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Poly Recovery LLC goes Dumpster diving

By: Frank Antosiewicz

January 14, 2013

For Poly Recovery LLC, convincing companies like Redhook Brewery to turn trash to cash sometimes takes only a quick tour of the Dumpster.

That’s what Poly Recovery general manager Mike Mooney and CEO John Pelech wanted to do when they visited with Joe Thorner, general manager of Redhook’s Portsmouth, N.H., brewery.

“We saw what they were putting in the dumpsters and basically what we said is: ‘What we can do is provide the same service, pick up on a weekly basis and cut the unit cost to nothing,’ “ Mooney said.

In the trash, they found PET green strapping used on pallets, low density polyethylene keg caps, and paper and plastic grain bags. There was also cardboard and foil lining from boxes of hops.

Reducing waste at Redhook also resulted in an added bonus.

“They came out with all the things that could be recycled and said that they would pick it up once a week and even pay us,” Thorner said.

Thorner said Portsmouth-based Poly Recycling now is recycling more than 10,000 pounds of Redhook’s waste material a month. In the first six months, Redhook recycled 63,143 pounds.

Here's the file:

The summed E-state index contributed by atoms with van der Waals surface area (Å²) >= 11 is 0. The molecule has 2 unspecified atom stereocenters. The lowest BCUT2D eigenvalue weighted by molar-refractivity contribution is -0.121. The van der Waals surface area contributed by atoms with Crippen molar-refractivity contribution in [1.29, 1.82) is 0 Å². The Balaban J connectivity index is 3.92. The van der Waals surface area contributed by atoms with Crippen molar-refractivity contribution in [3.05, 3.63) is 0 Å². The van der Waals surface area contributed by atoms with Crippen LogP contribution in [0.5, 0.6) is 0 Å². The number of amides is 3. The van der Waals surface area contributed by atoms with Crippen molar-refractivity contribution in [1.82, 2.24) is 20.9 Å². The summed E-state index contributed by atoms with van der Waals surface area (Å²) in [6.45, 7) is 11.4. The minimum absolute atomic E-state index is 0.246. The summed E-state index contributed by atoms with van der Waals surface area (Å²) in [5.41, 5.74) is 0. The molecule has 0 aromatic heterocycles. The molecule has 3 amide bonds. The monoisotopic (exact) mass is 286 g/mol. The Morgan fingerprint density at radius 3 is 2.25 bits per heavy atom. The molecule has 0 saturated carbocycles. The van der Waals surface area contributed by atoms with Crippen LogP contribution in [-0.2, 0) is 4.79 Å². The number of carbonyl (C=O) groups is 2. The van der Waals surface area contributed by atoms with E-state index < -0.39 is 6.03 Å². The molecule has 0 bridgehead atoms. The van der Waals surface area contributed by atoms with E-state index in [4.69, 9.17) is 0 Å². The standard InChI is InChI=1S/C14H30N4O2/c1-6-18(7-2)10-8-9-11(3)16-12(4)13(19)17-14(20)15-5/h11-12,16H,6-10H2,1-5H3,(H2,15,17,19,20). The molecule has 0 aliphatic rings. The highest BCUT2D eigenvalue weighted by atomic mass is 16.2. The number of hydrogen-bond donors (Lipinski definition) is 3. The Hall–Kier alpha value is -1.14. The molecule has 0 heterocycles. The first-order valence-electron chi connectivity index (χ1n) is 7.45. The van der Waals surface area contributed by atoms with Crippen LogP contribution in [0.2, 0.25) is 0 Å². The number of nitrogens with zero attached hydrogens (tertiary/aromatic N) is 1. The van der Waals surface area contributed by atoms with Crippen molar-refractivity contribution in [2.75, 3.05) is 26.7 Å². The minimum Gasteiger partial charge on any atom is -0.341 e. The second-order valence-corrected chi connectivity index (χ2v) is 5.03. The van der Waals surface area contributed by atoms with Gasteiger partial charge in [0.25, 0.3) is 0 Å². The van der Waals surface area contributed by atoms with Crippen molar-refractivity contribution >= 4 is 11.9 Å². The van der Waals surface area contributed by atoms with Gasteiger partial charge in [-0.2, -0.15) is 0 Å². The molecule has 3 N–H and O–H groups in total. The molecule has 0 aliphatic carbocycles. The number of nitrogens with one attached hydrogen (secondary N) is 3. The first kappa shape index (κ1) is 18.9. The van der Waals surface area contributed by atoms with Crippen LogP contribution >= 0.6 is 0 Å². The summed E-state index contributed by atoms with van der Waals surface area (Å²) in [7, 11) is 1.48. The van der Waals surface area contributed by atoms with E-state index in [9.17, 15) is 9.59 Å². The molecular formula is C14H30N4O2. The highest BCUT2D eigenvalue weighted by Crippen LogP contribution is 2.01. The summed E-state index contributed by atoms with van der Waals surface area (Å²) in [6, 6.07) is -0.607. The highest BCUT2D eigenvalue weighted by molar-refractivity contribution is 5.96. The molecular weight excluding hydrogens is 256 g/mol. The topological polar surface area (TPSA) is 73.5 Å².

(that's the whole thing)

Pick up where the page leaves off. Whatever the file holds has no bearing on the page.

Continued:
“We have teams that separate everything so that they can create specific recycling streams,” Thorner said.

As a result, the brewery — which is owned by Portland, Ore.-based Craft Brewers Alliance Inc. — is saving $2,910 a month on dumpster rental fees and no longer needs a compacter.

About 90 percent of the company’s waste is now reused, and employees have become more diligent about recycling. Redhook also composts its leftover food, and now works with Green Alliance, a partnership of local businesses focused on sustainability.

While both the recycler and brewer are located in Portsmouth, their effort spreads over a wider area. Poly Recovery takes the waste from Redhook and converts it to resin that is then shipped to local manufacturers.

One customer is Foss Manufacturing Co. LLC of Hampden, N.H., which uses the recycled material to make fibers that are used in shoe parts, blankets and carpeting.

Pelech started Poly Recovery six years ago. He developed a patented process to separate plastics and paper from pulp.

The company now has 16 employees and operates out of a 30,000-square-foot facility.

“Our industries are not just medical or breweries, but all types of wastes. We’re looking at every single store so they don’t fall into the dumpster,” Mooney said.